Trump is a symptom. We’re losing our souls. Silicon Valley billionaires think they will live forever by downloading their consciousness to computers. Evangelicals are waiting for Jesus. What all agree on is that our true redeemer these days is Ayn Rand and the cult of money, power and greed. Selfishness and anti-human behavior is the norm. A passenger is mugged on United; a fraud is elected “president”; the rich get richer everyone else loses leg room so to speak, and has to pay to check a bag. This isn’t about politics—it’s about spirituality. We put career ahead of family, education and jobs ahead of love.
Breaking Bad (the TV series) is our story. The series unfolds on multiple levels. Like a Shakespearean parable, it combines a powerful study of human nature with social commentary on the tragedy of lives devoid of a sense of beauty and a sense of the intrinsic worth of our experiences as meaning more than the sum of their parts. Besides being wildly entertaining (has there ever been or could there ever be a series with a better first episode?), Breaking Bad shows us that Walter’s life had been so devoid of purpose that the only value he found in his work as a school teacher had devolved to whatever financial rewards he could earn.
At the start of Breaking Bad we find Walter is depleted, defeated. But then… he starts to make choices… just because. He starts to create something pure and, to him, beautiful. His rediscovery of purpose couched in creativity works for him, but not for long. Walter’s vision isn’t big enough. In season five of Breaking Bad, in the episode titled “Gliding Over All,” we come to a searing moment of truth about what is wrong with America (and many other prosperous places) in the twenty-first century. Walter’s wife, Skyler, has been laundering their drug money. But there’s a problem: they have so much cash she can’t even count it. So Skyler has been hiding cash in a storage facility—uncounted. She takes Walter to see their hoard. He stares open-mouthed. The packets of fifties and hundreds are stacked like bricks in a pile the size of a crate that could hold a grand piano. This is their exchange:
Skyler: This is it. This is what you’ve been working for. I rented this place and I started bringing it here, because… I didn’t know what else to do. I gave up counting it. I mean, I had to. It was just so much, so fast. I… I tried weighing it. I figured one bill of any denomination weighs a gram. There are four hundred and fifty-four grams to a pound, but… there’s a variety of denominations. So—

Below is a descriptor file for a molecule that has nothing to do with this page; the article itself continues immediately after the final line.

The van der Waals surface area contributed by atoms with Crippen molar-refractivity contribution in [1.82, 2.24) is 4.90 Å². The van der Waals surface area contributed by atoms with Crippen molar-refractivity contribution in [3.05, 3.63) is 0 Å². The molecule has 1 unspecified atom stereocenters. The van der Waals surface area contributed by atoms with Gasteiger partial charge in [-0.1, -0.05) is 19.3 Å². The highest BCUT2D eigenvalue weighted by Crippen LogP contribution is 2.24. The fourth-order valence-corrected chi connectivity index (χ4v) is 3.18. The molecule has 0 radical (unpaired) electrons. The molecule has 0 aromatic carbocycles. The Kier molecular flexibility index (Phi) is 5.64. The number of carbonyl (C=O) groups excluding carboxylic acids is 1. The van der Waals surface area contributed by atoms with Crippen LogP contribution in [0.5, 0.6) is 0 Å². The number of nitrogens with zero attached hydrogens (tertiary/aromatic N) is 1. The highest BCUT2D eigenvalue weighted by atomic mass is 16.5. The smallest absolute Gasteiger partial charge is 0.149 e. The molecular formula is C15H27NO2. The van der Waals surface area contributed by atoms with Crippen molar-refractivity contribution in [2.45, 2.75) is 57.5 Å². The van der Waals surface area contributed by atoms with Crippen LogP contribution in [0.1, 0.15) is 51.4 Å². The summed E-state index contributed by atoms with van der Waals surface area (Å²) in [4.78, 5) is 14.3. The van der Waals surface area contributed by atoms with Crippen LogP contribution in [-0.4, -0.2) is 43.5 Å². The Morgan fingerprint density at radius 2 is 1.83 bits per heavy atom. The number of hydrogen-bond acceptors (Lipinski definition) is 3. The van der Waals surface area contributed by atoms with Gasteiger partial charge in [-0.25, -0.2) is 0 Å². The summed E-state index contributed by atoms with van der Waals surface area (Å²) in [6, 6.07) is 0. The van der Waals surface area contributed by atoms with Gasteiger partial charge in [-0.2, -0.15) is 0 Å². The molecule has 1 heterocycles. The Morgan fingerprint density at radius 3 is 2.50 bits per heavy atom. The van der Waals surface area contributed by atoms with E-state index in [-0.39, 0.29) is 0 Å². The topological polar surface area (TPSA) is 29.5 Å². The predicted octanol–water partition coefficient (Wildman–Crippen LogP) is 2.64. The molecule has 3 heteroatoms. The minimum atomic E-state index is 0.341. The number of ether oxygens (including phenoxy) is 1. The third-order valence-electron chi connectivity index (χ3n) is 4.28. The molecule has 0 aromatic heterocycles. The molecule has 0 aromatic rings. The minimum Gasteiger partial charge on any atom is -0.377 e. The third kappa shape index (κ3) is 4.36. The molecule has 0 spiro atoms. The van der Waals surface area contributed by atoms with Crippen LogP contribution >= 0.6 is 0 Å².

Walter: How much is this?
Skyler: I have no earthly idea. I truly don’t. I just stack it up, keep it dry, spray it for silverfish. There is more money here than we could spend in ten lifetimes. I certainly can’t launder it, not with a hundred car washes. Walt… I want my kids back. I want my life back. Please tell me… how much is enough? How big does this pile have to be?
Many of us are like Walter White. We may not be cooking up batches of methamphetamine and building a drug empire, but what we share with Walter is his desire for a more meaningful life. We also share his self-destructive impulse to succeed—self-destructive because it is based on failed assumptions about the purpose of life. For Walter, the joy derived from his art begins and ends with his manufacturing of the drug. He is most fully alive in his “studio,” —a drug lab.
I said that many of us are like Walter. We’re also like Skyler. We have enough (some of us barely enough) to live on, but in the context of our consumerist culture we are saying, “I want my life back. Please tell me… how much is enough? How big does this pile have to be?”
There is an answer to Skyler’s question as well as a resolution to Walter’s search for meaning, though not the answer they’d expect. It is an answer I’m exploring in this video here (please watch and share) that is rooted in our history and our many and various civilizations. Trump is not the problem: we are.
Had both Skyler and Walter found satisfaction in living life itself deeply and beautifully rather than only in trying to succeed according to the rules of some American Dream, neither would have been looking for fulfillment through money, career, or even formal education. Both would have found the art of living enough of a priority and goal. To do that they would have had to repent and change. Our society needs to do that too. We need to put love, people and relationships first. The rest will follow.